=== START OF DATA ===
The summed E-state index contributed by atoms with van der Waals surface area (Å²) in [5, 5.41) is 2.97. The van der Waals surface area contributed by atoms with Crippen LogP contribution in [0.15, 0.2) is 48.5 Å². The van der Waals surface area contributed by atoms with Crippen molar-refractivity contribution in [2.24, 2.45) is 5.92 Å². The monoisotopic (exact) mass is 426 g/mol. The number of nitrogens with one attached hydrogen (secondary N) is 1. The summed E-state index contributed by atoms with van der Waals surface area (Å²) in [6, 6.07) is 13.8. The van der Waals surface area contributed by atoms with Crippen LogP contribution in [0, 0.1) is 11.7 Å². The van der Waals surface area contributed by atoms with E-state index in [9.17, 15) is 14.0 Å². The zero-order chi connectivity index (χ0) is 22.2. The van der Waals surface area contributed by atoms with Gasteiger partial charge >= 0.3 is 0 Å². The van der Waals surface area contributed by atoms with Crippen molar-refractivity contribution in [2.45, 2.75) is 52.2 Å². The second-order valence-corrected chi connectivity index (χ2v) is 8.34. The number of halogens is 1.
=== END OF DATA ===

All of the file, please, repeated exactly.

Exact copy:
The summed E-state index contributed by atoms with van der Waals surface area (Å²) in [5, 5.41) is 2.97. The van der Waals surface area contributed by atoms with Crippen LogP contribution in [0.15, 0.2) is 48.5 Å². The van der Waals surface area contributed by atoms with Crippen molar-refractivity contribution in [2.24, 2.45) is 5.92 Å². The monoisotopic (exact) mass is 426 g/mol. The number of nitrogens with one attached hydrogen (secondary N) is 1. The summed E-state index contributed by atoms with van der Waals surface area (Å²) in [6, 6.07) is 13.8. The van der Waals surface area contributed by atoms with Crippen LogP contribution in [0, 0.1) is 11.7 Å². The van der Waals surface area contributed by atoms with E-state index in [9.17, 15) is 14.0 Å². The zero-order chi connectivity index (χ0) is 22.2. The van der Waals surface area contributed by atoms with Gasteiger partial charge >= 0.3 is 0 Å². The van der Waals surface area contributed by atoms with Crippen molar-refractivity contribution in [2.45, 2.75) is 52.2 Å². The second-order valence-corrected chi connectivity index (χ2v) is 8.34. The number of halogens is 1.